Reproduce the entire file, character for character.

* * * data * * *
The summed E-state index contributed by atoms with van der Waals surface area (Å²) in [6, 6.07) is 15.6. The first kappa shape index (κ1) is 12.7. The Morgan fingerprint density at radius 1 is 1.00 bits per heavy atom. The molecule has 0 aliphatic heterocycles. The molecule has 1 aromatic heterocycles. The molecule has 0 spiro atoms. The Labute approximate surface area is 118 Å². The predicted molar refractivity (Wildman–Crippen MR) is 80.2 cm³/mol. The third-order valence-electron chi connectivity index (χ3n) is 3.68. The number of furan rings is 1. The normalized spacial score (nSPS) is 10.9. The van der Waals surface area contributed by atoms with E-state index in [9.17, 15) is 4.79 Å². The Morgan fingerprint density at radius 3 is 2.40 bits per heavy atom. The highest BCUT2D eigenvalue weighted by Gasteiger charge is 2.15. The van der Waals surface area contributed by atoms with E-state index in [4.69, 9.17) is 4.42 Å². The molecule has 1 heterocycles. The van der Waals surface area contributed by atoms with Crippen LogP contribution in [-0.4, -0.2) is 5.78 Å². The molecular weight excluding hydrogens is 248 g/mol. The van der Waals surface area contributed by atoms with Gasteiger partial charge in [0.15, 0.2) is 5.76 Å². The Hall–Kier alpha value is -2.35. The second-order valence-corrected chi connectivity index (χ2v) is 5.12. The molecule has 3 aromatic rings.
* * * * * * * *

The summed E-state index contributed by atoms with van der Waals surface area (Å²) in [6, 6.07) is 15.6. The first kappa shape index (κ1) is 12.7. The Morgan fingerprint density at radius 1 is 1.00 bits per heavy atom. The molecule has 0 aliphatic heterocycles. The molecule has 1 aromatic heterocycles. The molecule has 0 spiro atoms. The Labute approximate surface area is 118 Å². The predicted molar refractivity (Wildman–Crippen MR) is 80.2 cm³/mol. The third-order valence-electron chi connectivity index (χ3n) is 3.68. The number of furan rings is 1. The normalized spacial score (nSPS) is 10.9. The van der Waals surface area contributed by atoms with E-state index in [9.17, 15) is 4.79 Å². The Morgan fingerprint density at radius 3 is 2.40 bits per heavy atom. The highest BCUT2D eigenvalue weighted by Gasteiger charge is 2.15. The van der Waals surface area contributed by atoms with E-state index in [4.69, 9.17) is 4.42 Å². The molecule has 1 heterocycles. The van der Waals surface area contributed by atoms with Crippen LogP contribution in [-0.4, -0.2) is 5.78 Å². The molecular weight excluding hydrogens is 248 g/mol. The van der Waals surface area contributed by atoms with Gasteiger partial charge in [0.15, 0.2) is 5.76 Å². The Hall–Kier alpha value is -2.35. The second-order valence-corrected chi connectivity index (χ2v) is 5.12. The molecule has 3 aromatic rings.